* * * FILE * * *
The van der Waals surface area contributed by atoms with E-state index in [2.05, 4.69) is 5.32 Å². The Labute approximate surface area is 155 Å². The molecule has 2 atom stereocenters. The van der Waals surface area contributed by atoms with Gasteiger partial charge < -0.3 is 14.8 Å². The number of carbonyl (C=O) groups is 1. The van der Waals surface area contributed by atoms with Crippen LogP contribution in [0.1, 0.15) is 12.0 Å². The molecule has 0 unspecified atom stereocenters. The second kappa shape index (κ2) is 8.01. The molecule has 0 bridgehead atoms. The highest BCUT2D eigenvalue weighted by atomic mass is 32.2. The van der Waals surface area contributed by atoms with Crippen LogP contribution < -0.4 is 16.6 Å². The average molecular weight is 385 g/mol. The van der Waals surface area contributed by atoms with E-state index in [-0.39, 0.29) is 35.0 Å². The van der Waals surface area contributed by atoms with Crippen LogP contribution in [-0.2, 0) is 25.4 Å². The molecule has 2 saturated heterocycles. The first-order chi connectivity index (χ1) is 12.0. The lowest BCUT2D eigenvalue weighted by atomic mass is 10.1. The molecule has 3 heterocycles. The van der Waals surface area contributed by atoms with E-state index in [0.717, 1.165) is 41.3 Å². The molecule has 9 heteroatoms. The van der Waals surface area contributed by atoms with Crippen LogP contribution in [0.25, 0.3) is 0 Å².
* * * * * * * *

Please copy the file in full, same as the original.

The van der Waals surface area contributed by atoms with E-state index in [2.05, 4.69) is 5.32 Å². The Labute approximate surface area is 155 Å². The molecule has 2 atom stereocenters. The van der Waals surface area contributed by atoms with Gasteiger partial charge < -0.3 is 14.8 Å². The number of carbonyl (C=O) groups is 1. The van der Waals surface area contributed by atoms with Crippen LogP contribution in [0.1, 0.15) is 12.0 Å². The molecule has 0 unspecified atom stereocenters. The second kappa shape index (κ2) is 8.01. The molecule has 0 bridgehead atoms. The highest BCUT2D eigenvalue weighted by atomic mass is 32.2. The van der Waals surface area contributed by atoms with Crippen LogP contribution < -0.4 is 16.6 Å². The average molecular weight is 385 g/mol. The van der Waals surface area contributed by atoms with E-state index in [-0.39, 0.29) is 35.0 Å². The van der Waals surface area contributed by atoms with Crippen LogP contribution in [-0.2, 0) is 25.4 Å². The molecule has 2 saturated heterocycles. The first-order chi connectivity index (χ1) is 12.0. The lowest BCUT2D eigenvalue weighted by atomic mass is 10.1. The molecule has 3 heterocycles. The van der Waals surface area contributed by atoms with E-state index in [0.717, 1.165) is 41.3 Å². The molecule has 9 heteroatoms. The van der Waals surface area contributed by atoms with Crippen LogP contribution in [0.25, 0.3) is 0 Å².